Regrained is a company doing just that. They say that each six pack of beer brewed yields about a pound of what they call ‘spent grain,’ a sort of secret nutritional powerhouse that they mix with other standbys (quinoa, almonds) to create a truly healthy bar using something that otherwise would have gone to waste. Their flavors pay homage to their source, with ‘Honey Cinnamon IPA’ and ‘Chocolate Coffee Stout.’
WHAT'S BETTER THAN DRINKING BEER? Eating it…
Posted by UPROXX on Monday, March 27, 2017
Now, Regrained is a very small company, operating out of an industrial kitchen in the San Francisco Bay Area. So while they’re doing something innovative, they’re not necessarily making a dent (YET!) on the wasted grain that’s coming from the 50 billion pints of beer consumed in the U.S. annually. (That’s 11 billion pounds of wasted, healthy grain that could be fueling your next marathon, or helping you make it through your Monday morning meeting, sans hanger.)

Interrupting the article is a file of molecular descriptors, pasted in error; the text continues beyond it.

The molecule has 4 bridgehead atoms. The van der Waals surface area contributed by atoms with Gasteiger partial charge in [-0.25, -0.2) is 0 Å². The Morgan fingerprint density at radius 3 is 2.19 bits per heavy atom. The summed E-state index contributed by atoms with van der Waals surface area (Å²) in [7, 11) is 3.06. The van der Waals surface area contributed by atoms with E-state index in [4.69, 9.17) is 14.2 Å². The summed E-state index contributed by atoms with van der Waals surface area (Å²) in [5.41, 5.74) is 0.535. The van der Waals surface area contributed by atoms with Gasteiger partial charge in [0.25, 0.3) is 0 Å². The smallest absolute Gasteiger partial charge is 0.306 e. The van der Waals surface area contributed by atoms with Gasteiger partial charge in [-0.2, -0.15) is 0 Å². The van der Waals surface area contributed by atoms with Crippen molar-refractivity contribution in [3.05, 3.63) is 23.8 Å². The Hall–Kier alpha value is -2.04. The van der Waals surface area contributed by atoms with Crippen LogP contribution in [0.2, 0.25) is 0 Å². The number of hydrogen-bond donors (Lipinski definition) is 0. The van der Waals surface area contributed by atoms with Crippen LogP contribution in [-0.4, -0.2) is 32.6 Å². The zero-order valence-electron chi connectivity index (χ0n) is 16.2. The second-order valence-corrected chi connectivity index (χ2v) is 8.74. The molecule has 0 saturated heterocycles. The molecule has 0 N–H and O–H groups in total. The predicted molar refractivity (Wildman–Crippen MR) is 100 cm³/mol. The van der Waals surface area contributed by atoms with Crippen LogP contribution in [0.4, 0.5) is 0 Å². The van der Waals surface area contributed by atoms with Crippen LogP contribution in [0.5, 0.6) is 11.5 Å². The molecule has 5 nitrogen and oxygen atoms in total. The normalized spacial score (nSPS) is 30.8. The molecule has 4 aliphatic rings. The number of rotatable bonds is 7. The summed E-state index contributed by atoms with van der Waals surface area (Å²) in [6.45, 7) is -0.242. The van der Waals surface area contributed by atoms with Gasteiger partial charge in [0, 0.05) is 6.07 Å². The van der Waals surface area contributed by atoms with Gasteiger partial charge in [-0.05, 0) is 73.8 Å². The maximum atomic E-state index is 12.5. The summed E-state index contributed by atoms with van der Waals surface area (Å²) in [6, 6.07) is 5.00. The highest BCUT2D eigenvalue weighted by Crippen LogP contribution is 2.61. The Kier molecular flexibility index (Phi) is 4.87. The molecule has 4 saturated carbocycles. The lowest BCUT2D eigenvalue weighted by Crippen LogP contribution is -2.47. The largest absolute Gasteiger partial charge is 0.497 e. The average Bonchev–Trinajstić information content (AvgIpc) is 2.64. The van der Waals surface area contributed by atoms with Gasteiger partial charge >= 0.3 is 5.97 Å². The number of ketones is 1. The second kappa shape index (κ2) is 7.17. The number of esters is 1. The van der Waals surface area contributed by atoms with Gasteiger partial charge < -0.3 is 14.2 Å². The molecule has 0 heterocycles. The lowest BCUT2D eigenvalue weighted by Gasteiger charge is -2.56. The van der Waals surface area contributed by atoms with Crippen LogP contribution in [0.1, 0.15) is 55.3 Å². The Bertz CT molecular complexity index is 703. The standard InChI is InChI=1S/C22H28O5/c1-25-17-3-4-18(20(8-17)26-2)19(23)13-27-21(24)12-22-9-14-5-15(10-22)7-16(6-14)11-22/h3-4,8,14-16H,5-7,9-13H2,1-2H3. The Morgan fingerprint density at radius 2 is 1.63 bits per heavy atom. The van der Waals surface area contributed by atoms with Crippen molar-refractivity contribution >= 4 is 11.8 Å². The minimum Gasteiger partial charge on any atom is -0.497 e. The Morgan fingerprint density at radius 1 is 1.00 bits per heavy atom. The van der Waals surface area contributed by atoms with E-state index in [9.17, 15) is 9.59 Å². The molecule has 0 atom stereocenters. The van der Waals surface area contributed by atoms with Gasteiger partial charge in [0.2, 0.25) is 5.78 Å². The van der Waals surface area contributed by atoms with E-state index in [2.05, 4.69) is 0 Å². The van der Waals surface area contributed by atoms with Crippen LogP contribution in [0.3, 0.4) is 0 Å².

Similarly, Barnana and Wize Monkey are also relatively small. But what they’re doing is creating markets for things that would otherwise go to waste, and potentially inspiring other companies to do the same. If wasting less is something you crave, your position as a consumer allows you to show these companies your support. Luckily for you, the people championing this trend seem intent on creating healthy products that taste great, so everyone wins!